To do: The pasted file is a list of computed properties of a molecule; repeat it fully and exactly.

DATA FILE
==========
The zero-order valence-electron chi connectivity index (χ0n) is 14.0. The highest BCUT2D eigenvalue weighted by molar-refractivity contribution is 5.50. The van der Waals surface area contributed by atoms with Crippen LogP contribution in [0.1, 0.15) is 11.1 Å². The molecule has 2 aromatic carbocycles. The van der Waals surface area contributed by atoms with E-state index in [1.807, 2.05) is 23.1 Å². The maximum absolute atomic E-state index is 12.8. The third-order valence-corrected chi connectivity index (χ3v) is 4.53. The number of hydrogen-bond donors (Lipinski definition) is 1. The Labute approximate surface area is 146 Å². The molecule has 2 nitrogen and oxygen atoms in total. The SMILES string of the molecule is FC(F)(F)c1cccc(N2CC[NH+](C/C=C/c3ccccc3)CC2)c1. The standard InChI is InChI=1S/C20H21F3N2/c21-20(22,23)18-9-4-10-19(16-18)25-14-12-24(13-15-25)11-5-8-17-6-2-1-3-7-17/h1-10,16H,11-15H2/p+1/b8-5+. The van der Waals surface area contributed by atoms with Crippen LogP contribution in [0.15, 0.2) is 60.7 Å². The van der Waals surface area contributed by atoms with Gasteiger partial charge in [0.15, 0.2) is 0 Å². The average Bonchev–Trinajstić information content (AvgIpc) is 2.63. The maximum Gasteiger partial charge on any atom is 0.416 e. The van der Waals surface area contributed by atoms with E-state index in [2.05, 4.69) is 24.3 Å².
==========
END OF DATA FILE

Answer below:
The zero-order valence-electron chi connectivity index (χ0n) is 14.0. The highest BCUT2D eigenvalue weighted by molar-refractivity contribution is 5.50. The van der Waals surface area contributed by atoms with Crippen LogP contribution in [0.1, 0.15) is 11.1 Å². The molecule has 2 aromatic carbocycles. The van der Waals surface area contributed by atoms with E-state index in [1.807, 2.05) is 23.1 Å². The maximum absolute atomic E-state index is 12.8. The third-order valence-corrected chi connectivity index (χ3v) is 4.53. The number of hydrogen-bond donors (Lipinski definition) is 1. The Labute approximate surface area is 146 Å². The molecule has 2 nitrogen and oxygen atoms in total. The SMILES string of the molecule is FC(F)(F)c1cccc(N2CC[NH+](C/C=C/c3ccccc3)CC2)c1. The standard InChI is InChI=1S/C20H21F3N2/c21-20(22,23)18-9-4-10-19(16-18)25-14-12-24(13-15-25)11-5-8-17-6-2-1-3-7-17/h1-10,16H,11-15H2/p+1/b8-5+. The van der Waals surface area contributed by atoms with Crippen LogP contribution in [0.15, 0.2) is 60.7 Å². The van der Waals surface area contributed by atoms with Gasteiger partial charge in [0.15, 0.2) is 0 Å². The average Bonchev–Trinajstić information content (AvgIpc) is 2.63. The maximum Gasteiger partial charge on any atom is 0.416 e. The van der Waals surface area contributed by atoms with E-state index in [2.05, 4.69) is 24.3 Å².